A Japanese Resident Makes a Decisive Decision: “I Can’t Give Up on Ukraine… | FRIDAY DIGITAL

A Japanese Resident Makes a Decisive Decision: “I Can’t Give Up on Ukraine…

In-depth interviews with local people living in turmoil: huge lines at ATMs, hoarding at supermarkets

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A closed Kiev grocery store. Immediately after the curfew, Mr. Takagaki had difficulty procuring groceries and spent most of his time eating cup noodles.

In the early morning of February 24, when the Russian military launched a full-scale invasion of Ukraine, the capital city of Kiev was roaring with the sound of explosions.

I woke up to the sound of the explosion and realized that war had begun.

Hitoshi Nakamura, 54, a Japanese language teacher who has lived in Ukraine for 20 years, was in his apartment in Kiev at the time. Soon after, he received a call from his employer, instructing him to stay home.

Until the day before, the citizens of Kiev were calm and not in a panic. ……

From that day on, the city changed completely. Restaurants were closed, lines formed at bank ATMs, and supermarkets were bought up. On the 26th, a curfew was imposed, and apartment dwellers fled to underground shelters whenever sirens sounded in the city. Nakamura, however, remained calm.

I basically stayed in my room,” he said. When I looked into the shelter, I saw a family with children had evacuated, so I offered them boiled potatoes and other food. I tried not to worry too much, since there were no explosions so close by.”

According to the Japanese Ministry of Foreign Affairs, as of February 27, there are approximately 120 Japanese living in Ukraine. This is almost half the number of 251 as of last December. The Embassy of Japan in Ukraine has repeatedly called Japanese residents to evacuate, but the number was divided between those who evacuated and those who remained. Mr. Nakamura was urged to evacuate by phone a total of four times, but he told the Embassy, “I will stay.

I was hesitant about not following the advice, but when I look back on my life up to now, I feel that I cannot give up on Ukraine. Ukrainians are very generous and have a warmer perspective than Westerners. I wonder if people in the West, who have been promoting democratization, would evacuate at once in a situation like this. I have been a part of this country for 20 years, so when I have to flee, I will be with them.”

To evacuate or not to evacuate? The decision will depend on each individual’s position and circumstances.

A university student who posted on Twitter, “I can’t get out of Kiev,” received a flurry of support and disapproval. While some expressed concern for his safety, saying, “Please be safe,” there were also many slanderous comments such as, “You are only causing trouble for the locals,” and “You have no sympathy for those who went to the battlefield on your own.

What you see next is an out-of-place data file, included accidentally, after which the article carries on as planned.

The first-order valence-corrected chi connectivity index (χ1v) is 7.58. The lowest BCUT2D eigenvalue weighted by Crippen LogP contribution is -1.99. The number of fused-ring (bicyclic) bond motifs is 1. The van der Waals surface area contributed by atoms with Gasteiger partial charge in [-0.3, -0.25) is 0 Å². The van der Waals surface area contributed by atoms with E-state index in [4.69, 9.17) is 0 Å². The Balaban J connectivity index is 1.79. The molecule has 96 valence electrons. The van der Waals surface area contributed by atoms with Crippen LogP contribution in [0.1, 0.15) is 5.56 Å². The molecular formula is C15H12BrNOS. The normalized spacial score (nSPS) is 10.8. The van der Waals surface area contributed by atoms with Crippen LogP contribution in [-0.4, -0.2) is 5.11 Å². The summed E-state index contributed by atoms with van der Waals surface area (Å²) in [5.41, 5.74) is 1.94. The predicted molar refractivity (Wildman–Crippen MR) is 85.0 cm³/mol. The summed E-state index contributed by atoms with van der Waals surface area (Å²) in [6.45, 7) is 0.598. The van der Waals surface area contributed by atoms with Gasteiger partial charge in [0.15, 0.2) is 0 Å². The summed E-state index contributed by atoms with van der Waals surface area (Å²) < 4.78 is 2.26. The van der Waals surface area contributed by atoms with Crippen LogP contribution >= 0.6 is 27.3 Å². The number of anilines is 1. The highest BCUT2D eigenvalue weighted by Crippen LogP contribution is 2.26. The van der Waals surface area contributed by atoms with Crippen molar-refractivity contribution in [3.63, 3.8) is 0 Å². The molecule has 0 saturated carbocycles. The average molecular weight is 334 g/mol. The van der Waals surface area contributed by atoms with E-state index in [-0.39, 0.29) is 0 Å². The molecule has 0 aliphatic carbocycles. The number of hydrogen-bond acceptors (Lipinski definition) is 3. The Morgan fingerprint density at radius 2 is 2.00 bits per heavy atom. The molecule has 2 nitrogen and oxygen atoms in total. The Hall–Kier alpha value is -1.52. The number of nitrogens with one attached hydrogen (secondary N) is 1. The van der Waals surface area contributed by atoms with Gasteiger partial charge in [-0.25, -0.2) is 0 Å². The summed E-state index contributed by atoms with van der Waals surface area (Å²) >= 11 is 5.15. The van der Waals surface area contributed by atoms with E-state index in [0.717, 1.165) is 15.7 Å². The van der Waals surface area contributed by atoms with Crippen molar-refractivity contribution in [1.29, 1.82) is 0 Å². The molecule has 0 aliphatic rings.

Noriya Takagaki, 56, who has lived in Ukraine for 13 years and runs an international marriage agency, is one of the “remainers. After the Russian invasion began in earnest, he opened a YouTube channel, “Ukraine Information Bureau,” and began to report on the situation in Ukraine. He reports daily on the tension of the roaring streets and the chaos in the city through videos on his smartphone. He was once stopped by a police officer and pointed a gun at him while he was filming. It seems that he was mistaken for a suspicious person by the Ukrainian authorities, who are on heightened alert.

I was indeed surprised,” he said. I came to Ukraine by my own choice, so I am prepared for whatever may happen in the future. Besides, I can’t leave my Ukrainian wife, children, and company employees behind.

On the morning of the 28th, when the curfew was lifted, Mr. Takagaki went to the center of Kiev, a five-minute drive from his apartment, and found that high-rise buildings had been cruelly destroyed and the ground was strewn with debris.

He said, “I might die if something like these rockets hit my house. Cars in the area had broken windows and battered holes in them. If the war can be settled through talks, that would be best. No one likes to go into a fight.”

The Russian military attacks are intensifying, and the situation on the ground remains unpredictable.

Citizens of Kiev line up at an ATM. The Russian military invasion has caused chaos, and people have lined up at supermarkets and other stores due to anxiety about their daily lives.

From the March 18, 2022 issue of FRIDAY

  • Interview and text Takehide Mizutani

    Nonfiction writer

  • PHOTO Jiji Press Afro

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